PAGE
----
If you are selling that drug, if you are selling it to other students, if you are selling it to your friends or your family, you are now committing a class 2 felony, the highest felony that exists. So, it’s not a minor type of an offense.
Some people might just kind of take prescription drugs and pass them around like it’s nothing. If you’re in violation of these laws, you are charged with a felony regardless. It’s not the low-level felony either. It’s a class 4 or a class 6.
In other videos, I’ll talk about the defenses to possession of dangerous drugs. But for now I wanted to let you know that these are the drugs that qualify. If you’ve been charged with one of these, please give us a call.
As I said, it’s a serious offense. We’d be able to help you out. We offer free case evaluations. Look forward to speaking with you.
Thanks for watching.
Arizona has a specified definition of what constitutes a dangerous drug.
Some drugs are thought of as dangerous; others are generally not perceived that way. Marijuana is an example of a drug that is not commonly referred to as a dangerous drug. Regarding Arizona law, those who are charged with possession of marijuana are not being charged for possession of a dangerous drug. Consequently, the charges will not bring forward the elevated penalties associated with dangerous drugs.
“Dangerous drugs” are defined in the Arizona statute A.R.S. § 13-3401. The defined list of dangerous drugs is very lengthy, containing 332 different drugs and their variants. The names found on the list are generally very technical and scientifically oriented. This is because the law needs to be very specific in terms of which substances are illegal, and which are not.
While there are 332 different drugs listed, there are only a few that are commonly seen and dealt with.
- Meth & Amphetamines
Any type of meth or amphetamine is considered a dangerous drug. This includes drugs that are commonly used for studying and test preparation, such as Adderall. If you do not have a subscription for these types of drugs, you can be criminally charged for possession of a dangerous drug.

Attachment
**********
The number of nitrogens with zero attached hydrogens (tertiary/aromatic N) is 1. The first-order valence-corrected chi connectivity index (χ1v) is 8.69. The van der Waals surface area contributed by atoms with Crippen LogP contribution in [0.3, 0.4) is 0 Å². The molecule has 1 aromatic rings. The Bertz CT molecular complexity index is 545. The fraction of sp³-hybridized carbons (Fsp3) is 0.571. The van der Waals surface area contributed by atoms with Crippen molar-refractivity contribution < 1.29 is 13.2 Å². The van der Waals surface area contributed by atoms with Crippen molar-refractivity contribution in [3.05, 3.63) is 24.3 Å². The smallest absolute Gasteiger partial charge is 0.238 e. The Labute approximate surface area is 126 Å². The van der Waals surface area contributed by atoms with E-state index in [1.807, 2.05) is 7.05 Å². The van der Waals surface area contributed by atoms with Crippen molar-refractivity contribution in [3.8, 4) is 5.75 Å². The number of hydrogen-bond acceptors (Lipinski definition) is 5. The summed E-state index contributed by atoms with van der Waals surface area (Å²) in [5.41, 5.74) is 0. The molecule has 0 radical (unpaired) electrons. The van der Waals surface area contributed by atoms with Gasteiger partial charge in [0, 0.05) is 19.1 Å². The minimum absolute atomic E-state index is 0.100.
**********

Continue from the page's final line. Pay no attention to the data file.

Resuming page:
- Hallucinogens & Salts
The common recreational drugs that fall under this category are mushrooms and bath salts. Anything that is a hallucinogen is in the statute.
- Steroids & Testosterones
Again, if someone is in possession of any steroids or testosterones without a prescription, they can be charged with possession of a dangerous drug.
- Other Prescription Drugs
Some common drugs that fall under this category are:
If you do not have a prescription and you have possession of any of the drugs listed above, you are in possession of a dangerous drug. A common occurrence is someone will get one of these medicines from a close friend or relative.
Most drugs in this category that are commonly used are central nervous system depressants. Generally, they are used to alleviate anxiety. However innocent your intentions may be, if you are in possession of any of these drugs without a prescription, you can be criminally charged.
So, how are the criminal charges different between a dangerous drug and a non-dangerous drug?
Possession of a non-dangerous drug, such as marijuana, is a class 6 felony.
In Arizona, there are varying degrees of felonies ranging from a class 6, which is the least serious, to a class 2, which is the most serious.
Possession of a dangerous drug is a class 4 felony. If the drug is being sold, that bumps it up to a class 2 felony, which is the most severe criminal felony charge in Arizona.
People often make the mistake of assuming that the exchange of prescription drugs is a minor offense. However, there can be very serious criminal charges associated with it.
There are defenses to these criminal charges, which is why it is extremely important to contact an attorney immediately if you have been charged with possession of a dangerous drug.